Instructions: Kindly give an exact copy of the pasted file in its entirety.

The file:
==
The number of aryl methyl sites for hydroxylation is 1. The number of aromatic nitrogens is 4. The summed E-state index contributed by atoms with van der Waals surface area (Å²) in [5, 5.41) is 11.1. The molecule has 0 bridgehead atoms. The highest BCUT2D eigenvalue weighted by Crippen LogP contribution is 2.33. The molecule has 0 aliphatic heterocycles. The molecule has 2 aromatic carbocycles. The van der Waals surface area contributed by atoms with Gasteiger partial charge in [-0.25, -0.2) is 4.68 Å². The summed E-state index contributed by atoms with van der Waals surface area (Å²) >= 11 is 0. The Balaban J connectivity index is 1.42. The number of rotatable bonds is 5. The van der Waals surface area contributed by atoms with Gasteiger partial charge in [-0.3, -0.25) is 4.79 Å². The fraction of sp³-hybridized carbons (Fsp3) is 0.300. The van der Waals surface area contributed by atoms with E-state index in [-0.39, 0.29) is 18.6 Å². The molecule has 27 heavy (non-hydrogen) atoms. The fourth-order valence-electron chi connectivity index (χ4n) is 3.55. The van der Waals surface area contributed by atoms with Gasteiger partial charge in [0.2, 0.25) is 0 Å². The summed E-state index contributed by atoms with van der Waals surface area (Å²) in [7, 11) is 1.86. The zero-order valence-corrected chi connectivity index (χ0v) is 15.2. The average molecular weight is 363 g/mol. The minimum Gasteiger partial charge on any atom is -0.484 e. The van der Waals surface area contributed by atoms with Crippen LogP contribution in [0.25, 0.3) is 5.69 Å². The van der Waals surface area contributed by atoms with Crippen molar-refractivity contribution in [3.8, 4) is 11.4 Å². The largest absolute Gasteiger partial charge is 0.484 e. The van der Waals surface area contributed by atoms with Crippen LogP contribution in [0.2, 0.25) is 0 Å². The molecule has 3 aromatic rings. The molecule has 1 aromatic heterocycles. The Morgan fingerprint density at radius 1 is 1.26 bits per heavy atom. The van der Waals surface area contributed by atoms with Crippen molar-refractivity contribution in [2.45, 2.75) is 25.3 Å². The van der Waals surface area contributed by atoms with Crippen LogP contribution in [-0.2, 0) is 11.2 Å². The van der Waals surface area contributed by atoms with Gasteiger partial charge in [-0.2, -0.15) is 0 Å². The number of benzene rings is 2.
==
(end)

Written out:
The number of aryl methyl sites for hydroxylation is 1. The number of aromatic nitrogens is 4. The summed E-state index contributed by atoms with van der Waals surface area (Å²) in [5, 5.41) is 11.1. The molecule has 0 bridgehead atoms. The highest BCUT2D eigenvalue weighted by Crippen LogP contribution is 2.33. The molecule has 0 aliphatic heterocycles. The molecule has 2 aromatic carbocycles. The van der Waals surface area contributed by atoms with Gasteiger partial charge in [-0.25, -0.2) is 4.68 Å². The summed E-state index contributed by atoms with van der Waals surface area (Å²) >= 11 is 0. The Balaban J connectivity index is 1.42. The number of rotatable bonds is 5. The van der Waals surface area contributed by atoms with Gasteiger partial charge in [-0.3, -0.25) is 4.79 Å². The fraction of sp³-hybridized carbons (Fsp3) is 0.300. The van der Waals surface area contributed by atoms with E-state index in [-0.39, 0.29) is 18.6 Å². The molecule has 27 heavy (non-hydrogen) atoms. The fourth-order valence-electron chi connectivity index (χ4n) is 3.55. The van der Waals surface area contributed by atoms with Gasteiger partial charge in [0.2, 0.25) is 0 Å². The summed E-state index contributed by atoms with van der Waals surface area (Å²) in [7, 11) is 1.86. The zero-order valence-corrected chi connectivity index (χ0v) is 15.2. The average molecular weight is 363 g/mol. The minimum Gasteiger partial charge on any atom is -0.484 e. The van der Waals surface area contributed by atoms with Crippen LogP contribution in [0.25, 0.3) is 5.69 Å². The van der Waals surface area contributed by atoms with Crippen molar-refractivity contribution in [3.8, 4) is 11.4 Å². The largest absolute Gasteiger partial charge is 0.484 e. The van der Waals surface area contributed by atoms with Crippen LogP contribution in [0.2, 0.25) is 0 Å². The molecule has 3 aromatic rings. The molecule has 1 aromatic heterocycles. The Morgan fingerprint density at radius 1 is 1.26 bits per heavy atom. The van der Waals surface area contributed by atoms with Crippen molar-refractivity contribution in [2.45, 2.75) is 25.3 Å². The van der Waals surface area contributed by atoms with Crippen LogP contribution in [-0.2, 0) is 11.2 Å². The van der Waals surface area contributed by atoms with Gasteiger partial charge in [-0.2, -0.15) is 0 Å². The number of benzene rings is 2.